Most of my friends went away to school like me. We return home for the summers and for Christmas. They’re the kind of friends you think you need to keep. The kind you blow others off for. The kind you pretend you still know even though it’s been three years and 3000 miles since high school.

When the plane finally made its approach to Dulles International Airport it would be four forty nine Eastern Standard Time. Exactly twenty hours and twenty-six minutes since my father had called me.

“I made arrangements on Northwest,” he had said.

“That’s fine.”

“Delta didn’t have a flight.”

“That’s fine.”

Silence for a minute. “Brian?”

“I’m still here, dad.”

They were passing out drinks. Thirteen hours and seven minutes. I asked the flight attendant for a beer. Then I paid her and took it. It may have been nine fifty two in the morning. I didn’t care. I wished desperately for a cigarette. I wondered if I lit one now how many drags I could get in before they told me to put it out. It may be worth it. They wouldn’t kick me off the plane. And even if they did, all the better, then I wouldn’t have to go back there.

I had last been home at New Year’s. Now it was February. I wasn’t supposed to be in Virginia. I should have been holed up in my flat in San Francisco procrastinating with cartoons and marijuana. It was snowing there, just like it had been at Christmas. But Christmas had long since come and gone and on Wednesday it felt like it had been one hundred years since Christmas. Even longer since New Year’s Day.

“So that’s it?” Tony demanded.

“That’s it,” I had replied.

“You just left her?”

“What was I supposed to do?”

“Work it out. Fix it. I don’t know. Give her a chance at least,” Tony said.

“Right,” I said.

“This isn’t like you, Brian.”

“Thank you, Tony, but I know what I’m doing.”

That wasn’t the way it was supposed to go.

I should have been stretching in the sunlight falling through the bay window across my bed, not drinking a beer on an airplane reading Sports Illustrated. I never read Sports Illustrated. Tony always e-mailed me the interesting things. A while back I started skimming his emails for content. His tangents were funny but time consuming and I had things to do.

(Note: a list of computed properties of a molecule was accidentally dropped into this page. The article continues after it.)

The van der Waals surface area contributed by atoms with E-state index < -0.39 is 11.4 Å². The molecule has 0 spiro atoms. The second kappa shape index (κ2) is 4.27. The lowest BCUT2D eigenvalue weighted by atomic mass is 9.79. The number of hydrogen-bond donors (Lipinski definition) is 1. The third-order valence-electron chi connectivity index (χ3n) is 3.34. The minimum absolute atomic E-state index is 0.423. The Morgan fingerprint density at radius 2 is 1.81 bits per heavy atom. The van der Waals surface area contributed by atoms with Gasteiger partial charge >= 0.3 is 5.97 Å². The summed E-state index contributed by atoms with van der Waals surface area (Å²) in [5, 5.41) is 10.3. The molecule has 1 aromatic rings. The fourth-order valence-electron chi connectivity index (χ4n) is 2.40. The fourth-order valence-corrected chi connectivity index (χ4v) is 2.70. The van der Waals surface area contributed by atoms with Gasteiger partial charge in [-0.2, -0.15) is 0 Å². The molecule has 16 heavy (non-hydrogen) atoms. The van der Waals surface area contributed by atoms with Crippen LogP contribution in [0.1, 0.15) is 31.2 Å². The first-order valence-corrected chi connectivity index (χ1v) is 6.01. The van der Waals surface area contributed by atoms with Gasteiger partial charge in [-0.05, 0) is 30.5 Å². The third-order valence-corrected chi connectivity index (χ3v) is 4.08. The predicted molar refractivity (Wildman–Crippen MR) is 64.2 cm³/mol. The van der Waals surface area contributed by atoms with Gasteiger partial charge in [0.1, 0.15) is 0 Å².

Tony is dead.

I stared out the window. Clouds. Clouds. More clouds. They looked so big and thick up here. I wondered about standing in them like angels do in cartoons. I thought about falling through them when the flight attendant kicked me off for lighting a cigarette.

He killed himself.

Airplanes aren’t as great as people insist they are. There’s that constant loud noise that everyone pretends they don’t hear. The droning sound: the culmination of speed, wind and force; the result of decades of engineering developments, the airborne proof of man’s superiority to animals. It’s all rather egotistical, flying.

I wouldn’t have been at all upset if this were my last flight. I could travel from San Francisco to Virginia in a covered wagon like they did back in the day. Sure, it might take months, but what’s time, right? Besides, Tony would be cold in the grave long before I ever had to face them all again. Or better yet, I could just stay in California, and let them forget about me.

I may have gone so far as to pray for a crash rather than land in Washington in February except that I don’t believe in God. Tony used to say I refused to believe in order to rid myself of the duties of religion, confession and prayer and the like. He may have been right. He usually was.

“Brian?”

“Yeah, Tony?”

“What does your heart tell you?”

I had regarded him with a shrug and deflated the point with “I feel a strange grumbling but I think it’s my stomach telling me I’m hungry.” I couldn’t help it. If my heart had a voice I had never heard it.

“How often do you hear your heart?” I had asked him.

“Every time there is an important decision to make.”

“Is this one of those?”

“You tell me.” He had been standing in the corner of my old bedroom, watching me move from dresser to bed, watching me shove items into a duffle bag. He still had his coat on, the zipper hanging open with a ski lift ticket on it, a buttoned-up flannel underneath, a t-shirt beneath that, still wrinkled as if he’d slept in it. Layered like a damn mail order catalog, a burgundy ball cap on his head with a yellow script R. The same Tony as every other day for our whole lives. I stopped moving. I looked at him.

“I don’t know what this is,” I said.

“Have you thought about what you’re doing?” he said, frustrated but not stepping any closer to me. Angry but not able to raise his voice. Hoarse with the thickness of hangover and too many cigarettes. Weak from no sleep. High.

“Since she told me.”

“Is that long enough?”

“Three hours? Sure.” I tugged the zipper around the edge of the suitcase.

“Time to leave?” he had asked. Still there, still the same.

“Seems like it’s always time to leave,” I said, and hoisted the bag onto my shoulder.

It was four forty five on Wednesday and we were descending into Dulles airport. I changed my watch from Pacific Time to Eastern Standard and watched the landscape grow bigger in the window.  The plane landed safely on the runway at Dulles and came to a slow pace to approach the gate. I brushed off my disappointment. Then we docked at the gate and everyone stood up.